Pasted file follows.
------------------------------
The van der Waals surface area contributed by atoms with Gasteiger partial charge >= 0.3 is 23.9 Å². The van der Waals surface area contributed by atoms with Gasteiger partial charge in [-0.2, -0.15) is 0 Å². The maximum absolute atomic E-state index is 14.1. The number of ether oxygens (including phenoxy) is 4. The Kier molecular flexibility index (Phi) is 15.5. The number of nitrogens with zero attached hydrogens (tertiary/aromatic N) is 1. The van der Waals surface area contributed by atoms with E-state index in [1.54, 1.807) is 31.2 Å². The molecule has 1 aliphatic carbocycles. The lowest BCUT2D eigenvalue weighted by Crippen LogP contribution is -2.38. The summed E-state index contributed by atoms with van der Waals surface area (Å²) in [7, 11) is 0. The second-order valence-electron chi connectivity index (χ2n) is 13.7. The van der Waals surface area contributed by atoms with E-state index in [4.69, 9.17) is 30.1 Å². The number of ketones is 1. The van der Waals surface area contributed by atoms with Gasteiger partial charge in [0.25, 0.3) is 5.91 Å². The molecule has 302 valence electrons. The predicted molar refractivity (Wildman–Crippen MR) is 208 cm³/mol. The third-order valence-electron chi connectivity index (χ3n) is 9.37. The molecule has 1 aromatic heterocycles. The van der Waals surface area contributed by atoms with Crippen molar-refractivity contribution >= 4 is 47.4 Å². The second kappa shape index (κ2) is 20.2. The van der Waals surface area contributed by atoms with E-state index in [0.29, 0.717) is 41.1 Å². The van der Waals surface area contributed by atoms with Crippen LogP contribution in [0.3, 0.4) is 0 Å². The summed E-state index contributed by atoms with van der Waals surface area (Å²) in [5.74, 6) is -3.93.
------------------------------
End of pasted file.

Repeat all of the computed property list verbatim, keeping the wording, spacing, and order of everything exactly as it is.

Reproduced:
The van der Waals surface area contributed by atoms with Gasteiger partial charge >= 0.3 is 23.9 Å². The van der Waals surface area contributed by atoms with Gasteiger partial charge in [-0.2, -0.15) is 0 Å². The maximum absolute atomic E-state index is 14.1. The number of ether oxygens (including phenoxy) is 4. The Kier molecular flexibility index (Phi) is 15.5. The number of nitrogens with zero attached hydrogens (tertiary/aromatic N) is 1. The van der Waals surface area contributed by atoms with E-state index in [1.54, 1.807) is 31.2 Å². The molecule has 1 aliphatic carbocycles. The lowest BCUT2D eigenvalue weighted by Crippen LogP contribution is -2.38. The summed E-state index contributed by atoms with van der Waals surface area (Å²) in [7, 11) is 0. The second-order valence-electron chi connectivity index (χ2n) is 13.7. The van der Waals surface area contributed by atoms with E-state index in [4.69, 9.17) is 30.1 Å². The number of ketones is 1. The van der Waals surface area contributed by atoms with Gasteiger partial charge in [0.25, 0.3) is 5.91 Å². The molecule has 302 valence electrons. The predicted molar refractivity (Wildman–Crippen MR) is 208 cm³/mol. The third-order valence-electron chi connectivity index (χ3n) is 9.37. The molecule has 1 aromatic heterocycles. The van der Waals surface area contributed by atoms with Crippen molar-refractivity contribution >= 4 is 47.4 Å². The second kappa shape index (κ2) is 20.2. The van der Waals surface area contributed by atoms with E-state index in [0.29, 0.717) is 41.1 Å². The van der Waals surface area contributed by atoms with Crippen LogP contribution in [0.3, 0.4) is 0 Å². The summed E-state index contributed by atoms with van der Waals surface area (Å²) in [5.74, 6) is -3.93.